Tuesday, October 27, 2009

On Becoming a Hippie

My husband is slightly startled by the fact that I've become more and more of a hippie since I moved to California. I know that many consider California to be this liberal, granola-inspired land of sunshine, but I haven't moved to San Francisco. I've moved to San Diego. And I moved from Oregon. Prior to living in Oregon, I lived in Montana. And now that I live in SoCal, I've started making my own cleaning products. Go figure!

I have long suspected, for instance, that my shower does not need to be bleached. Yes, my husband gets very dirty at work, but it's dirt. We're not surgeons. We're not eating off the shower floor, and even if we were, I'm pretty crazy about being clean, so it's probably not any dirtier than the kitchen table...assuming you're eating off the floor sometime in between my most recent cleaning and the time my dirty hubby rinses off. But now I'm totally digressing! Many people live under that huge misconception that bleach cleans things. All it does, really, is bleach stuff (if you've ever tried to bleach the deodorant stains in the armpits of white shirts, you'll find that this doesn't work. Why? Bleach doesn't get out the deodorant, which is causing your shirt's armpits to turn yellow when it mixes with your sweat...if you're trying to get oil, of any kind, out of fabric, a good first bet is regular shampoo. Why? Shampoo is designed to get oil out of your hair). Ok, so bleach doesn't clean things. It also doesn't remove soap scum or mildew from the shower walls or hair from the drain. It does kill mold, but so does elbow grease. So all bleaching my shower (or using a product containing bleach) did was harm my lungs. Brilliant!

I'm trying to walk the line between becoming A TOTALLY INSANE HIPPIE NUTJOB and A COMPLETELY NARCISSISTIC AMERICAN CONSUMER. I'm hoping to end up in the range of environmentally concerned person who's paying attention! Conveniently, I have a coworker who's reasonably normal (she's smart, she's funny, she bathes, but she was also appalled at the idea of high fructose corn syrup in her baby food, so she started making her own baby food, which can't be that hard, right? Directions: mash banana! and she just went from there).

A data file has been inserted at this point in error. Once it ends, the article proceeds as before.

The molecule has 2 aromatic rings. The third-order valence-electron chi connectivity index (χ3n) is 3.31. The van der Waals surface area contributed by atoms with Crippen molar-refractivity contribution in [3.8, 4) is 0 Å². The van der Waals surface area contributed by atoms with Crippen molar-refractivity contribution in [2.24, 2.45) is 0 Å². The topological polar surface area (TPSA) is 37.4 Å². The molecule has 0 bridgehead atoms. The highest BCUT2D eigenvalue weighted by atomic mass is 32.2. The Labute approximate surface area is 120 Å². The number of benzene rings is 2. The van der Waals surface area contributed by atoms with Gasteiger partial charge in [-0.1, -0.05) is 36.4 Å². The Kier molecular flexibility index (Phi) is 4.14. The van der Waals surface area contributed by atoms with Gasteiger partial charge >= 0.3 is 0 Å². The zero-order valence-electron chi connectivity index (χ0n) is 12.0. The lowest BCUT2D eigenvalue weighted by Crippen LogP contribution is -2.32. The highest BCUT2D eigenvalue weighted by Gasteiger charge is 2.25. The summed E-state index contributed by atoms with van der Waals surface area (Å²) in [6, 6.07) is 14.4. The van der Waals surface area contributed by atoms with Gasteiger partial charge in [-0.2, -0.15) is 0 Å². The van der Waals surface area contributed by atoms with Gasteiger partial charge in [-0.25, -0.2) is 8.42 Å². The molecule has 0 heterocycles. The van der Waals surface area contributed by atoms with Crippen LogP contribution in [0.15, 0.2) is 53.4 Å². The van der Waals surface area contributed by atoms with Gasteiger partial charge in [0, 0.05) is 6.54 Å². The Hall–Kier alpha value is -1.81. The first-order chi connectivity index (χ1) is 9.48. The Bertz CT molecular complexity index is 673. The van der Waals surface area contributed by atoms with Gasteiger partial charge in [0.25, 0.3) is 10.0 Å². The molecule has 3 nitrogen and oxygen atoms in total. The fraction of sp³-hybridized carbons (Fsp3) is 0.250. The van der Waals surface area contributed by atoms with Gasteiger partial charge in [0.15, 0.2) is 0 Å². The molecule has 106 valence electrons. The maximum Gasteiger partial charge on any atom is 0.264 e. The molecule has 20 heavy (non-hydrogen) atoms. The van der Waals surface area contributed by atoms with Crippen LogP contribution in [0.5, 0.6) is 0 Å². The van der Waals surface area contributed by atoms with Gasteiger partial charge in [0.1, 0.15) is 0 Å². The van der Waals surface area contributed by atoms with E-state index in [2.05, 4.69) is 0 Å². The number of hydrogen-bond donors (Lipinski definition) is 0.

So here's a short list of the environmentally friendly changes I'm trying to impose on my life (and therefore the life of my husband, who, so far, has been a good sport about all of this...probably because we have beer and sports center):
  1. Use reusable grocery bags (although I have to remember to bring them other places, like Target).
  2. Use natural cleaning products (which is sort of what prompted this particular rant, although hubby really likes Windex, which contains ammonia).
  3. Buy more produce from the farmers market...the downside of this is that it's expensive, and while organic foods frequently tastes a lot better, they don't last as long.
  4. Eat less meat...meat sits high on the food chain, so it uses a lot of energy to be produced...in fact, I'm thinking about becoming a part-time vegetarian, but this will take some work, namely because hubby burns through about 5000 calories a day (by my estimate), and, well, meat is tasty. However, I've read about "faceless Friday" in which on Friday, you don't eat anything that had a face. That might be a good place to start.
  5. Using less plastic, because, well, if you haven't read about the Great Pacific Garbage Patch, you need to go google it right now.

I'm pretty sure that this short list will keep me busy for a while. But if not, I can already think of about a dozen things I can add to it!

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